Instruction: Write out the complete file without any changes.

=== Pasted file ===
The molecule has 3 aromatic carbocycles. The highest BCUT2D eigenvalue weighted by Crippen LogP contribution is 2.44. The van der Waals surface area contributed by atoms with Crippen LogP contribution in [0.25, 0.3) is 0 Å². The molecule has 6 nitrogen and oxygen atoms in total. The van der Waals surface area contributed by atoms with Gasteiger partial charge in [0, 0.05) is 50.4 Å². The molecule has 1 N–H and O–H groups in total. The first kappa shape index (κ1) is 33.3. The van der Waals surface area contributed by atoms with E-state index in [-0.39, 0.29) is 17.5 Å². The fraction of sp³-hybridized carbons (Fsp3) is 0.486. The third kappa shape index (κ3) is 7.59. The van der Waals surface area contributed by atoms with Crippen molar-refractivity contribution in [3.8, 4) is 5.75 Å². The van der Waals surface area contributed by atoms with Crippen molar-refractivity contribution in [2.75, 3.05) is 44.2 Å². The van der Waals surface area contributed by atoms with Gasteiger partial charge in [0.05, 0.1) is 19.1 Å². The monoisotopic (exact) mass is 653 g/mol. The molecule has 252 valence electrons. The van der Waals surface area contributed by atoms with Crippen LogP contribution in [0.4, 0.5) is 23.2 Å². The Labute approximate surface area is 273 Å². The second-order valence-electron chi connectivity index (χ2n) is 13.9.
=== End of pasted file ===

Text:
The molecule has 3 aromatic carbocycles. The highest BCUT2D eigenvalue weighted by Crippen LogP contribution is 2.44. The van der Waals surface area contributed by atoms with Crippen LogP contribution in [0.25, 0.3) is 0 Å². The molecule has 6 nitrogen and oxygen atoms in total. The van der Waals surface area contributed by atoms with Gasteiger partial charge in [0, 0.05) is 50.4 Å². The molecule has 1 N–H and O–H groups in total. The first kappa shape index (κ1) is 33.3. The van der Waals surface area contributed by atoms with E-state index in [-0.39, 0.29) is 17.5 Å². The fraction of sp³-hybridized carbons (Fsp3) is 0.486. The third kappa shape index (κ3) is 7.59. The van der Waals surface area contributed by atoms with Crippen molar-refractivity contribution in [3.8, 4) is 5.75 Å². The van der Waals surface area contributed by atoms with Crippen molar-refractivity contribution in [2.75, 3.05) is 44.2 Å². The van der Waals surface area contributed by atoms with Gasteiger partial charge in [0.05, 0.1) is 19.1 Å². The monoisotopic (exact) mass is 653 g/mol. The molecule has 252 valence electrons. The van der Waals surface area contributed by atoms with Crippen LogP contribution in [0.4, 0.5) is 23.2 Å². The Labute approximate surface area is 273 Å². The second-order valence-electron chi connectivity index (χ2n) is 13.9.